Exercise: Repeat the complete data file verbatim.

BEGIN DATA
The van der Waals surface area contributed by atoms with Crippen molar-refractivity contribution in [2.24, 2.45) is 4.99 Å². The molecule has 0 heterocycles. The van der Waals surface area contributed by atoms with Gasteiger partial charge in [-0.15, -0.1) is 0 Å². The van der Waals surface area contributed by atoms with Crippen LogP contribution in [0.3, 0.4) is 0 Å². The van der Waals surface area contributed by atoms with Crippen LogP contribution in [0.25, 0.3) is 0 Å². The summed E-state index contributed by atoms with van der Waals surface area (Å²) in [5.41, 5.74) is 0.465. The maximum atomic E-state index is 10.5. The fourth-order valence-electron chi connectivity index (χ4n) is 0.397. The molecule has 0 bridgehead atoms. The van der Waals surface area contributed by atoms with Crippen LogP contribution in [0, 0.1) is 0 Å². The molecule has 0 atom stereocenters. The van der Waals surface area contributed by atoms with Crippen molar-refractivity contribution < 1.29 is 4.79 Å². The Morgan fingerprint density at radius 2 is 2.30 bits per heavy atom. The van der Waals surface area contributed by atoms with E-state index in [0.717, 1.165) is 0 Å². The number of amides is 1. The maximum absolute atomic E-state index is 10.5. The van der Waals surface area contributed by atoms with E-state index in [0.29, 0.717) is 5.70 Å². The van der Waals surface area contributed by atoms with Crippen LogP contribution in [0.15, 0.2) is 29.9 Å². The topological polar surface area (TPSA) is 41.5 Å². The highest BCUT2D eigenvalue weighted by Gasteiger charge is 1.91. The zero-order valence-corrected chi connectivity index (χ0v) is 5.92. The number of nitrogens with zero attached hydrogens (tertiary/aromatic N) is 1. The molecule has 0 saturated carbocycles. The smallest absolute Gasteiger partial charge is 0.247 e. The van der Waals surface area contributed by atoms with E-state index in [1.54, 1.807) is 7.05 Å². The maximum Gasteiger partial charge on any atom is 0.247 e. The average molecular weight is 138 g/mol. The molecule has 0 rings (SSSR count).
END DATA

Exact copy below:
The van der Waals surface area contributed by atoms with Crippen molar-refractivity contribution in [2.24, 2.45) is 4.99 Å². The molecule has 0 heterocycles. The van der Waals surface area contributed by atoms with Gasteiger partial charge in [-0.15, -0.1) is 0 Å². The van der Waals surface area contributed by atoms with Crippen LogP contribution in [0.3, 0.4) is 0 Å². The van der Waals surface area contributed by atoms with Crippen LogP contribution in [0.25, 0.3) is 0 Å². The summed E-state index contributed by atoms with van der Waals surface area (Å²) in [5.41, 5.74) is 0.465. The maximum atomic E-state index is 10.5. The fourth-order valence-electron chi connectivity index (χ4n) is 0.397. The molecule has 0 bridgehead atoms. The van der Waals surface area contributed by atoms with Crippen LogP contribution in [0, 0.1) is 0 Å². The molecule has 0 atom stereocenters. The van der Waals surface area contributed by atoms with Crippen molar-refractivity contribution < 1.29 is 4.79 Å². The Morgan fingerprint density at radius 2 is 2.30 bits per heavy atom. The van der Waals surface area contributed by atoms with E-state index in [0.717, 1.165) is 0 Å². The number of amides is 1. The maximum absolute atomic E-state index is 10.5. The van der Waals surface area contributed by atoms with E-state index in [0.29, 0.717) is 5.70 Å². The van der Waals surface area contributed by atoms with Crippen LogP contribution in [0.15, 0.2) is 29.9 Å². The topological polar surface area (TPSA) is 41.5 Å². The highest BCUT2D eigenvalue weighted by Gasteiger charge is 1.91. The zero-order valence-corrected chi connectivity index (χ0v) is 5.92. The number of nitrogens with zero attached hydrogens (tertiary/aromatic N) is 1. The molecule has 0 saturated carbocycles. The smallest absolute Gasteiger partial charge is 0.247 e. The van der Waals surface area contributed by atoms with E-state index in [1.54, 1.807) is 7.05 Å². The maximum Gasteiger partial charge on any atom is 0.247 e. The average molecular weight is 138 g/mol. The molecule has 0 rings (SSSR count).